It had been a cold and almost sleepless night at the Onpo House in Saspol. Inspite of the many warm blankets provided by the owners, the concrete walls of this annexe had allowed the cold to seep in. I had developed a slight fever overnight and the dim sunlight made matters worse in the morning. Thankfully the family provided us warm water for the morning ablutions. The toilet was the ubiquitous Ladakhi pit toilet in a separate room outside the house.
We were offered milk tea and a lavish breakfast. Thukpa, sattu (barley flour) and churpe was served and the family also ate with us. The sattu mixed with milk tea was especially yummy, we were pleased to eat it mixed with a little sugar as the Ladakhis do. We bade goodbye to the Onpo Family, paid them the agreed sum of money (I think 1000) and started walking towards the main road.
While we were exiting the homestay, there was a little sliver of sunshine which too disappeared. It became very cold indeed even though it was only 8:30 in the morning. There was a mane (chorten or prayer wheel) where the locals were waiting too. We shivered while we waited; the locals went in a NHPC (power project) bus to Alchi that didn’t have space for us. In no time a car ride came, they were going straight on the highway and dropped us on the cut for Alchi from where the monastery was 1.5 kms away. They had also stopped at a functioning SBI ATM and we wasted no time in getting our fill of cash too!
We walked with our 4 bags; two backpacks and two daypacks. Even the basic act of walking was proving to be cumbersome in the aforesaid conditions. I felt a mild fever, with symptoms of breathlessness and the weight of the bags felt like it was increasing every minute! Got lucky with a ride to Alchi monastery only to find out it was closed. Classic and usual occurrences of Ladakh in winters. Most monasteries are closed until you can find the lama with the key!
And we put our bags in one corner and set about finding the caretaker. After much deliberation, the lama with the key finally decided to let us in. On multiple trips to Ladakh, I had visited almost every destination twice. Alchi and Lamayuru had eluded me and on this trip both these destinations were revisited! I was elated since these two monasteries are very old and it had been more than 10 years since I was in Alchi. Entry to Alchi Monastery was 20 Rupees per person. It was quite a task to remove the huge footwear with the winter socks and enter the intricately carved monastery in Alchi.
The frescoes were beautiful and old, and the location of Alchi monastery was magnificent. It was located on the banks of Indus river and the colour of Indus was a gorgeous shade of green. Alchi Monastery is said to be among the finest of the 108 monasteries established by the Great Translator ‘Lotsawa Rinchen Zangpo’ and that is why I was especially keen on seeing it properly this time. The wood carvings in Alchi Monastery have been the work of Kashmiri Craftsmen and date to 10-11th Century AD.
The lama opened almost all the different rooms and halls at Alchi and we were very happy. It was still painfully cold with the sun deciding to hide behind the clouds. We thanked the Lama and started walking back toward the main road. A lady in Alchi was curious upon seeing us and asked us if we were looking for a homestay. We had some dry fruits to eat while waiting for a ride at the Alchi cut. A local saw us and asked for INR 100 to drop us at the Alchi bridge. 12 noon.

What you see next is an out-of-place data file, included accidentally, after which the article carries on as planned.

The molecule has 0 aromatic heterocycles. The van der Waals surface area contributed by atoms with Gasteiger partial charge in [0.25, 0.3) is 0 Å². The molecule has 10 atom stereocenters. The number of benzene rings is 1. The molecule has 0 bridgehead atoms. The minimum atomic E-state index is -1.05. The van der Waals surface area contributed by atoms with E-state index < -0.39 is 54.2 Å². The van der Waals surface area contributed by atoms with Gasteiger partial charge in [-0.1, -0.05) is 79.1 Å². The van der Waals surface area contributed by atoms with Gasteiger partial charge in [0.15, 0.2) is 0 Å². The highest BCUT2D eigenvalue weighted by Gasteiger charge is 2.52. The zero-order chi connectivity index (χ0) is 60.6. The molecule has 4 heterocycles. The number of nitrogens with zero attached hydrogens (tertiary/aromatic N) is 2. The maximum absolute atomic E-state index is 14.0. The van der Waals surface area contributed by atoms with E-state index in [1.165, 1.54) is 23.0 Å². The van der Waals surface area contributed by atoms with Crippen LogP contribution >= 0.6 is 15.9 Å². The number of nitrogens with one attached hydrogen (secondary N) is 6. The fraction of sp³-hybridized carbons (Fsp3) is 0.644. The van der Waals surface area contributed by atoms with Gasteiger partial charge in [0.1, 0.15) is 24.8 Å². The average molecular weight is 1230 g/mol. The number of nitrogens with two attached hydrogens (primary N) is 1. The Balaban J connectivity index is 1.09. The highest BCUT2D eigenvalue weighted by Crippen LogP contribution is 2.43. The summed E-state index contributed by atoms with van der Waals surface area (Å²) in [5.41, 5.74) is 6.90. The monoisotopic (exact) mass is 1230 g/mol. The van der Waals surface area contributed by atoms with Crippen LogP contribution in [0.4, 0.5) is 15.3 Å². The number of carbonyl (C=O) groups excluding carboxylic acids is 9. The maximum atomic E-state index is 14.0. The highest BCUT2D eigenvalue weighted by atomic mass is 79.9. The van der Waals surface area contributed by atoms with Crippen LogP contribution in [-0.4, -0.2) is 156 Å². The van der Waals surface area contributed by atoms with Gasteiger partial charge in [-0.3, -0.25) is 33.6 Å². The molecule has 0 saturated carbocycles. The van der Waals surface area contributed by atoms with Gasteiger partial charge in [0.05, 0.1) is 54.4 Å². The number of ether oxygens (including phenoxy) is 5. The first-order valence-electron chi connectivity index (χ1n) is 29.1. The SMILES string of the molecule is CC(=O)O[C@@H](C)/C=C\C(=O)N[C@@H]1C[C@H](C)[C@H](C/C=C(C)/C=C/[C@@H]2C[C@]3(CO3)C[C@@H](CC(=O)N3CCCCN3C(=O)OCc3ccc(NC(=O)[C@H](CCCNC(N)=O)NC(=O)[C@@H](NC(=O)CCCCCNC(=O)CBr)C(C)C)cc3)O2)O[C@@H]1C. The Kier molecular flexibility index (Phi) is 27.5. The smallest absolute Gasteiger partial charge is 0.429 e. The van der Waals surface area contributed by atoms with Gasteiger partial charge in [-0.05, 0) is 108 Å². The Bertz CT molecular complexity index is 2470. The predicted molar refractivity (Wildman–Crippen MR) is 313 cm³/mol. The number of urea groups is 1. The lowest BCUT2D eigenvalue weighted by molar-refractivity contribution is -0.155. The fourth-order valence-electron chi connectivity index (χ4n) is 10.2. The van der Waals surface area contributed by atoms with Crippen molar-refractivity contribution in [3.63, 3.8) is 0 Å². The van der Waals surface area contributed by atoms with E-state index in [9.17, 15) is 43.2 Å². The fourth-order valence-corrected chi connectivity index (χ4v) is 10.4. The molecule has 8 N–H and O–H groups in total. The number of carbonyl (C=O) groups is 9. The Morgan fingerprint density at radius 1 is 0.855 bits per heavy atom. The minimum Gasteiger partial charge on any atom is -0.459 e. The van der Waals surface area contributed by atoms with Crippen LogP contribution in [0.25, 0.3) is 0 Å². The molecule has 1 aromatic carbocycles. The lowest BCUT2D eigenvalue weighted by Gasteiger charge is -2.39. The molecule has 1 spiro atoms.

It was only around 11 am and we decided to not make any fixed plans for the rest of the day. The broad idea was to possibly see Likir Monastery with the huge Maitreya Buddha statue; then perhaps the two ancient temples at Ladakh’s old capital of Basgo (15th-16th Century) and if we got really lucky then reach Leh in the evening and find a homestay. It did seem like an ambitious plan but Basgo was on the highway which was a fabulous road and we would only require a couple of rides to get to Leh.
Back to reality and we could only hitch a ride to Saspol. Very hungry since it was around 12 noon and we had used up all the nutrition that our early breakfast had provided. The dhaba at Saspol that helped us with the homestay last evening was open and made fresh omelettes for us. It did the job for the time being and since no vehicles were stopping in the main town of Saspol, we started walking out of the town to increase our chances of a ride!
It is a basic rule of hitchhiking that one is more likely to find a ride on an open road than in the town.
And to our luck, a camper from Kargil was happy to give us a ride till the diversion for Likir Monastery. There were a couple of dhabas at the Likir cut; one was closed and only a Nepali dhaba was open. Had chai and asked him if he knew someone who would take us to Likir Monastery and bring us back to the same place on the highway. In over half an hour of waiting, not one car had gone or come from Likir and paying someone seemed like the only possible solution.
The Nepali dhaba guy knew a local whose repair shop was adjacent to his dhaba and he also had a car. We made a quick conversation with him to realise that he had seen us earlier. We offered him 200-300 Rupees and he didn’t say no but didn’t say yes too! He was a sweet chap and took us to Likir monastery after finishing his work. He told us to see the monastery quickly and that he will be waiting to pick us up at the parking space in an hour.
Likir Monastery has a huge Maitreya statue and is a beautiful and old monastery. Better weather and almost sunny now. One lama shows us around. Recently restored and freshly painted frescoes. Likir village in the far distance is seen from Likir Monastery.